Ferrari Urged To Dump Notional Sales Ceiling.
Brand Said Strong Enough To Withstand Big Sales Surge.
Launch Smaller Sports Car, Think About An SUV Too.
Ferrari should ignore the sales ceiling on its iconic and pricey sports cars, launch a smaller, cheaper model, and end the prejudice against making an SUV, Citi Research said in a report.
The notional annual sales ceiling of around 10,000 cars could be about to go, according to Citi Research, while it says Ferrari should “do the unthinkable and launch an SUV”.
Citi Research analyst Michael Tyndall reckons Ferrari is about to start a new growth phase, which could blast past the old notional ceiling of 10,000 a year.
The conventional wisdom was that if Ferrari exceeded 10,000 sales a year it might do long-term harm to the brand’s exclusiveness. Also that number triggers harsh fuel economy and emissions requirements in the U.S., its biggest market, or least it did under the Obama administration.
In 2016 Ferrari sold 8,014 cars, and plans to sell 8,400 this year. The target for 2019 is 9,000, so 10,000 is still some way off under current company thinking.
Ferrari’s adjusted EBITDA (earnings before interest, tax, depreciation and amortisation) rose to €251 million in the fourth quarter. It forecast this year EBITDA would reach more than €950 million on sales above €3.3 billion.
Other analysts like Ferrari as an investment.
Morgan Stanley sees a possible rise in volume to nearly 13,500 by 2020, with the addition of a new, “cheaper” model below the 488 which could add between 2,000 and 3,000 to sales.
“We continue to like Ferrari for its stable, defensible qualities and are comfortable with the more modest growth opportunities around items such as volume and pricing,” said Morgan Stanley analyst Adam Jonas.
Investment researcher Jeffries recommends Ferrari as a “buy” and thinks earnings per share could grow at twice the pace of revenue over the next 5 years.
“We also think capital intensity is misunderstood and that returns already exceed the best in luxury goods. The investment case is not without risks, from F1 to diversification, but these also offer meaningful upside,” Jeffries analyst Philippe Houchois said.
“As a business, Ferrari is peerless and combines the best features of the luxury goods and yes, the auto industry,” Houchois said.
In a report, Houchois said a successful F1 season would be good for Ferrari. He estimates Ferrari looses at least €100 million euros a year because of F1.
Citi Research’s Tyndall said Ferrari is in a special position among car makers.
“Ferrari can raise prices, grow volumes and reduce unit costs in unison – something that is relatively unheard of in the auto world,” Tyndall said.
“The allure of the Ferrari brand makes them behave like a Giffen good, and we don’t foresee any risks to their exclusive appeal” said Tyndall.
Giffen goods are named after Scottish 19th century economist Sir Robert Giffen, who described the paradox of rising demand for a some products as the price rises, violating a basic law of economics.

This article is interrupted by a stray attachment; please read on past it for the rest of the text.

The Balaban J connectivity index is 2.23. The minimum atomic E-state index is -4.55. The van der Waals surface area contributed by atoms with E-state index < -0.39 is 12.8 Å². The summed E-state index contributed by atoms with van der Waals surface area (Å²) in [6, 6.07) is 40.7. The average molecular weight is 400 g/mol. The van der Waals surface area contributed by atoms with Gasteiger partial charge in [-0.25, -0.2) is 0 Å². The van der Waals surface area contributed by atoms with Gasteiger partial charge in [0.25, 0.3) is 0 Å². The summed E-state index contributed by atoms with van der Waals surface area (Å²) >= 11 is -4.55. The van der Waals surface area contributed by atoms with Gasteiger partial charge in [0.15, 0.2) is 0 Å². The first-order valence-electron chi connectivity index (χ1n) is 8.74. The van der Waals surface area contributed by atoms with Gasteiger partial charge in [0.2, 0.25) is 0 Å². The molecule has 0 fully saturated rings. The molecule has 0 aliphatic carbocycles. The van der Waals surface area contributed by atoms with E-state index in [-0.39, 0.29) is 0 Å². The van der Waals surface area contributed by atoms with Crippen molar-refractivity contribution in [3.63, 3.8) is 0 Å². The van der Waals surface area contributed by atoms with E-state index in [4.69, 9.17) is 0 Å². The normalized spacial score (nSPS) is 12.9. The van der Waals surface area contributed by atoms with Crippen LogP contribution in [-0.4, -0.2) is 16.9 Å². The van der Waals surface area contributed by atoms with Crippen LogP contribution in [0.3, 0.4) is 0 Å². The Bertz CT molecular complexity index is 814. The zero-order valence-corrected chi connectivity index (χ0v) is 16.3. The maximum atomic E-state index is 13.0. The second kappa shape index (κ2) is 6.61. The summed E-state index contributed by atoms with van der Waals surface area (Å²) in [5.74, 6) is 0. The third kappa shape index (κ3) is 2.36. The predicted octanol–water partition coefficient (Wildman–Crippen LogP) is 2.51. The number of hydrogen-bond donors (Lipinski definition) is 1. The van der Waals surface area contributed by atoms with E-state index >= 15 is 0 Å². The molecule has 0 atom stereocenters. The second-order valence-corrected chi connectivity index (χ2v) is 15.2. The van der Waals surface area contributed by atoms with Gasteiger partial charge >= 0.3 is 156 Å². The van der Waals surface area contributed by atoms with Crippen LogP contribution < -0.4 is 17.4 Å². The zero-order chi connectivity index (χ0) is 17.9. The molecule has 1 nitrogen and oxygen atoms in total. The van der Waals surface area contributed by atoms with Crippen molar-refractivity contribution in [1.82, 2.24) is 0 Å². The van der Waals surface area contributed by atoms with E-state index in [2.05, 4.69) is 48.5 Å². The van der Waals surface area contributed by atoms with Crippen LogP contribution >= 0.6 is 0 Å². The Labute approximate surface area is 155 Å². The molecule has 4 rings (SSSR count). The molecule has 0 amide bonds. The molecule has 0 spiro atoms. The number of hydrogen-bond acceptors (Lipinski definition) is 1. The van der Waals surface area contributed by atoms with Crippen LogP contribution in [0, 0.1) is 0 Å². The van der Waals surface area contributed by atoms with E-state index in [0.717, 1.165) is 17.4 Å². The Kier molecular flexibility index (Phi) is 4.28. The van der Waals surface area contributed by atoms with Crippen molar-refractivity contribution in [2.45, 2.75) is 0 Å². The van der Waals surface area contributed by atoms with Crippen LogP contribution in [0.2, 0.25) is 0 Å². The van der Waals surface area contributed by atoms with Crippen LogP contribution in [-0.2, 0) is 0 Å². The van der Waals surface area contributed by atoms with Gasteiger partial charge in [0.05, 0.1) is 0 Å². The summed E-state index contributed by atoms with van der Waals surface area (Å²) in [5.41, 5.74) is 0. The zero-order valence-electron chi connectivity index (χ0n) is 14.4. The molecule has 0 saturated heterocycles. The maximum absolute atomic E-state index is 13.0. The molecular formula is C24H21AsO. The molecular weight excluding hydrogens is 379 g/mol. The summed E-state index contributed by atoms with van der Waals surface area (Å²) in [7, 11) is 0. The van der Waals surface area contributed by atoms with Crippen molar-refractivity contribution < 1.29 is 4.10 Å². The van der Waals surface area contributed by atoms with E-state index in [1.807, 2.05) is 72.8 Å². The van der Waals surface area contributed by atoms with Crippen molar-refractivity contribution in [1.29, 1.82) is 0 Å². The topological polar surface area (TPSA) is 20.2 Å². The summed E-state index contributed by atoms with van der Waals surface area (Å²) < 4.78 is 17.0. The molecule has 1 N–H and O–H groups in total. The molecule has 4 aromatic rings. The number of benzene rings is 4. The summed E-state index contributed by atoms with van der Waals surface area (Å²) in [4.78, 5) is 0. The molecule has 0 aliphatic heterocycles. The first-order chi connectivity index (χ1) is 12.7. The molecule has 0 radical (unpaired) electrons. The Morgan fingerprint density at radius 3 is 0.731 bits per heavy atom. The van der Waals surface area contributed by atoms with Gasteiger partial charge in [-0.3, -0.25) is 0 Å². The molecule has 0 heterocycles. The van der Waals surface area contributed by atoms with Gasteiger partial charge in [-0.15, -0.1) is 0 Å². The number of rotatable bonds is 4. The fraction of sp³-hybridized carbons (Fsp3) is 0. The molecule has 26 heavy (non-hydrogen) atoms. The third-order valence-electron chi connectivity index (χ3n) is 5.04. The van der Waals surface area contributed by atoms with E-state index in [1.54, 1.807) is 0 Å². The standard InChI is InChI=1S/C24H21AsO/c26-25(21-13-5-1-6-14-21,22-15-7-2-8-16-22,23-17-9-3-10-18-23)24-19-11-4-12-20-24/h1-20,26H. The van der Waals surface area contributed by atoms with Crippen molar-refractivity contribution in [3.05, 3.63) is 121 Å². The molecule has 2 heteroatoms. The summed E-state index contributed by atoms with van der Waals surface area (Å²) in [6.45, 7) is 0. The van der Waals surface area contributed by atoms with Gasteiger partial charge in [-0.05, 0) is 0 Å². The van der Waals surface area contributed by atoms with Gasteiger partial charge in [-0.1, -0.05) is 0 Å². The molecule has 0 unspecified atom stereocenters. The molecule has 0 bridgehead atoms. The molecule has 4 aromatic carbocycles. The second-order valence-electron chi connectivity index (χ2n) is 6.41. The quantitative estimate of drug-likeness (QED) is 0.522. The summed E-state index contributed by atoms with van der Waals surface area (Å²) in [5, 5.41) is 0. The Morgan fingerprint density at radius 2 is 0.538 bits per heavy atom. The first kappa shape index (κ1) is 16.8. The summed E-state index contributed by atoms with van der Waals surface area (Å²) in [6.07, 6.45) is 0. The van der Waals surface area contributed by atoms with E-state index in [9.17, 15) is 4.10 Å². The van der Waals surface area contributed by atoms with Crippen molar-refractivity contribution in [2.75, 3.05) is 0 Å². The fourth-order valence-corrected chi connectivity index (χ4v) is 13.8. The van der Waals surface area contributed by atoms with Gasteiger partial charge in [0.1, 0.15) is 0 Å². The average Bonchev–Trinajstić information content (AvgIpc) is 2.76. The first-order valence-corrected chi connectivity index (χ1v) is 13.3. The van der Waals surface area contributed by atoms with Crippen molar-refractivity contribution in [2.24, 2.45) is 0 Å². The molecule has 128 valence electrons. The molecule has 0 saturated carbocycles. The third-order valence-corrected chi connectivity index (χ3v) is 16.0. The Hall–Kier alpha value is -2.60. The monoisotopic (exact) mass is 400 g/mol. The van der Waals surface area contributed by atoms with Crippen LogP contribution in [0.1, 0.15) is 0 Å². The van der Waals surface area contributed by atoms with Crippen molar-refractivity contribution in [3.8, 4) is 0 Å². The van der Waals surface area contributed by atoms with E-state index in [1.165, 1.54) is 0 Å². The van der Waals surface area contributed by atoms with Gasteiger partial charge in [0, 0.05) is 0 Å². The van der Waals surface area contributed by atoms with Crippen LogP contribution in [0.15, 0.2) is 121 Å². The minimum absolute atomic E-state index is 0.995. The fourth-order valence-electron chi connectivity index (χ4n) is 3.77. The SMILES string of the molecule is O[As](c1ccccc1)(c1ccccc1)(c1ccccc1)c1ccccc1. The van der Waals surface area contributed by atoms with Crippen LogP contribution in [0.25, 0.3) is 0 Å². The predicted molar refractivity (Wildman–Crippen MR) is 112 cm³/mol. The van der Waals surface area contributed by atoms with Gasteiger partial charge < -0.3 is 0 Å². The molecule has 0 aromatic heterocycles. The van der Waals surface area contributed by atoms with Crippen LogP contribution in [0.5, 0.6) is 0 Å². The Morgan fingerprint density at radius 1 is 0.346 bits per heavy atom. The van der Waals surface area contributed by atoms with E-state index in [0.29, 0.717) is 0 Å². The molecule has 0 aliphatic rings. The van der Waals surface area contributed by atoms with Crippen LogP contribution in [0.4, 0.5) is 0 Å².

“Since 1997 Porsche volumes have grown sevenfold, but pricing of its core 911 has improved relative to mass market models. Over the same period Ferrari volumes have grown twofold, while the number of wealthy individuals has also doubled. To our minds Ferrari can grow volumes considerably with limited risk,” Tyndall said.
Tyndall’s recommendations include –
- Launch an “affordable” model to tap less affluent buyers – Tyndall said the new Dino launch is planned for 2018, adding that it does threaten Ferrari’s brand strength, but points to the success of the Porsche Boxster/Cayman. This points to low risk because the rumoured price of around $155,000 is not exactly cheap. This might though make the business a bit more cyclical.
- Do the unthinkable and launch an SUV – an ageing population is a threat to Ferrari in developed markets, with sales of high end sports cars falling in the U.S. and Europe. This helps to explain why Porsche now sells three times as many SUVs as sports cars, and why Aston Martin, Bentley, Lamborghini and Maserati have either launched or are planning to launch SUVs
Ferrari’s latest new car, the Superfast Berlinetta, was launched at the Geneva Car Show in early March.
Ferrari was spun off last year from Fiat Chrysler Automobiles.
Not all analysts agree Ferrari can dump the unofficial 10,000 ceiling without paying a price. Josh Arnold, contributor to U.S. investment research website Seeking Alpha, said in February he worries about what he called the “production ceiling”.
“Ferrari cannot just produce as many cars as it wants; it has a brand to protect, it has resale values to protect and it simply doesn’t have the manufacturing capacity to continue to build its volumes indefinitely. For those reasons, we are rapidly approaching the production ceiling for Ferrari,” Arnold said.